Another high mountain lake in the Uinta Mountains, Fehr Lake is one of the headwater lakes of the Duchesne River watershed. Even though the hike to the lake is itself less than strenuous, and is a wonderful hike to take the family on, it is one that lets you know just how rugged the Uinta Mountains can be and though you're less than a mile off of the highway-you would imagine that you had hiked for miles and miles into the wilderness.
To get to Fehr Lake, travel North from Heber City on Highway 40 until you reach the intersection with Highway 32, roughly 4 miles North of town. Stay on Highway 32 around Jordanelle and into the town of Francis until you get to the first stop sign, about 11 miles, and turn left to stay on Highway 32. After 2 miles you will be in the town of Kamas and will turn right on Highway 150, The Mirror Lake Scenic Byway, and stay on Highway 150 for a little over 30 miles. You will go over Bald Mountain Pass and head down the Northern Slope, just about 1.5 miles from the pass you'll see a small pull-out on the right side of the road. This is the trailhead, don’t blink or you’ll miss it. The trail usually opens up about early to mid June and stays open through September, and maybe into October. Be prepared though, the weather changes in the Uintas at the tip of hat, and while it's rare, it has snowed even in July, August, and September.
The landscape along this hike and around the lake itself is high mountain. You are still below the timberline, so you will be hiking through towering pines, thankfully they have not been decimated by Pine Beetles, yet. It is big country and don't hesitate to stop and take in every view that this country offers you. Be prepared with whatever hiking essentials you feel necessary to take with you. Sunscreen, bug repellant, emergency kit, water, etc. Even though you are less than a half a mile in from the highway, a lot can happen in the half a mile. Always be prepared when you are in the backcountry.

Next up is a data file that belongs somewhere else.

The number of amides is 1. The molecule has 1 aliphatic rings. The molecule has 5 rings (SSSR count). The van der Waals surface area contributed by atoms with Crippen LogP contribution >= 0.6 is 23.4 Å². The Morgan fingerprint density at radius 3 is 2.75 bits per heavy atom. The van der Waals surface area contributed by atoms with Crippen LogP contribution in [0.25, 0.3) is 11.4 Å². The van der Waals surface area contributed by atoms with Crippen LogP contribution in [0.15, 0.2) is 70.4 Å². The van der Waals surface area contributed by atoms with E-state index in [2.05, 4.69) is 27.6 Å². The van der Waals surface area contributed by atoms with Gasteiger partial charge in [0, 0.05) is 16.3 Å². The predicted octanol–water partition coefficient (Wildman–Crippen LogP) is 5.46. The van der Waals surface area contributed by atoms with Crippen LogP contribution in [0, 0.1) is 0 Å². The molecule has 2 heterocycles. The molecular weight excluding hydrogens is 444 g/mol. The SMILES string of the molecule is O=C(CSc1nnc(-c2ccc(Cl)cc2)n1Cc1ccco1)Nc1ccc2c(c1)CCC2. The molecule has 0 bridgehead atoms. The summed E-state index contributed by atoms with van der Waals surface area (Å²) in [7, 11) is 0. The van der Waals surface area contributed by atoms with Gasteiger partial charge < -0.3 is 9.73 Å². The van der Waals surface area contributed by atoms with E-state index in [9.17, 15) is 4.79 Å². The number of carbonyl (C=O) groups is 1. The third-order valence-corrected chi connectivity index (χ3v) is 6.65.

Fehr Lake is about 6 acres and has a maximum depth of 29 feet. The depth and amount of water makes it a great lake to either use a canoe or float tube on, if you are willing to hike them in. The North and West shores of plenty of room to get a great backcast, the South and East shores have more timber around it, requiring a more delicate cast. We hiked in with our 7'6" 3 wt rod however, a 9' 5 wt would have increased our ability to get further out into the lake. We wouldn't recommend anything over a 5 wt rod, but the size of fish in this lake make a 3 wt seem a little too small and a 5 wt just a little too big.
Fehr Lake is a natural, glacier carved lake that is relatively untouched by human effort. It has not been impounded like many of the other lakes within the Uintas, and the water level is completely dictated by in and outlet flows. It has a wild population of Brook Trout that is maintaining itself without stocking from the Utah DWR. In fact, we looked at the stocking reports from 2002 to present and Fehr Lake was never stocked during that time. That wild population is beautiful as well, they are big and strong, a real fight that ends with one of the beauties of the Trout family.